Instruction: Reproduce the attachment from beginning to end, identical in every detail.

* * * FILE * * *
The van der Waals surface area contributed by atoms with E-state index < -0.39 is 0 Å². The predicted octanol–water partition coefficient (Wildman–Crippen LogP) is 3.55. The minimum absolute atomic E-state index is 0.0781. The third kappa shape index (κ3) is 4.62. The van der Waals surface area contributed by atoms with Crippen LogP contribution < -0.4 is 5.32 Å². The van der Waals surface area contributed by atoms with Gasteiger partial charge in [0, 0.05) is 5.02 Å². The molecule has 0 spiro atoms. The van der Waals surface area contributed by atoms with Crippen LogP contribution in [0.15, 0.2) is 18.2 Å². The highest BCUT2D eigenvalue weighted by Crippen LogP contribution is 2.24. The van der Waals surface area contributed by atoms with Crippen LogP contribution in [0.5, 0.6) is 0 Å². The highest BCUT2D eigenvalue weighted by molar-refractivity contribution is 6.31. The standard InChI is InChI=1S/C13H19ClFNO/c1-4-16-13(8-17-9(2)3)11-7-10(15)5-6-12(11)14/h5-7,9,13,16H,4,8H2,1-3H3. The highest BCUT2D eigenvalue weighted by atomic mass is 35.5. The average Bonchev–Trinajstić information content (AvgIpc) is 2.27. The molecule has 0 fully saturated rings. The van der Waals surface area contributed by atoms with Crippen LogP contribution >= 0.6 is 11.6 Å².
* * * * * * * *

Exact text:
The van der Waals surface area contributed by atoms with E-state index < -0.39 is 0 Å². The predicted octanol–water partition coefficient (Wildman–Crippen LogP) is 3.55. The minimum absolute atomic E-state index is 0.0781. The third kappa shape index (κ3) is 4.62. The van der Waals surface area contributed by atoms with Crippen LogP contribution < -0.4 is 5.32 Å². The van der Waals surface area contributed by atoms with Gasteiger partial charge in [0, 0.05) is 5.02 Å². The molecule has 0 spiro atoms. The van der Waals surface area contributed by atoms with Crippen LogP contribution in [0.15, 0.2) is 18.2 Å². The highest BCUT2D eigenvalue weighted by Crippen LogP contribution is 2.24. The van der Waals surface area contributed by atoms with Crippen LogP contribution in [0.5, 0.6) is 0 Å². The highest BCUT2D eigenvalue weighted by molar-refractivity contribution is 6.31. The standard InChI is InChI=1S/C13H19ClFNO/c1-4-16-13(8-17-9(2)3)11-7-10(15)5-6-12(11)14/h5-7,9,13,16H,4,8H2,1-3H3. The highest BCUT2D eigenvalue weighted by atomic mass is 35.5. The average Bonchev–Trinajstić information content (AvgIpc) is 2.27. The molecule has 0 fully saturated rings. The van der Waals surface area contributed by atoms with Crippen LogP contribution >= 0.6 is 11.6 Å².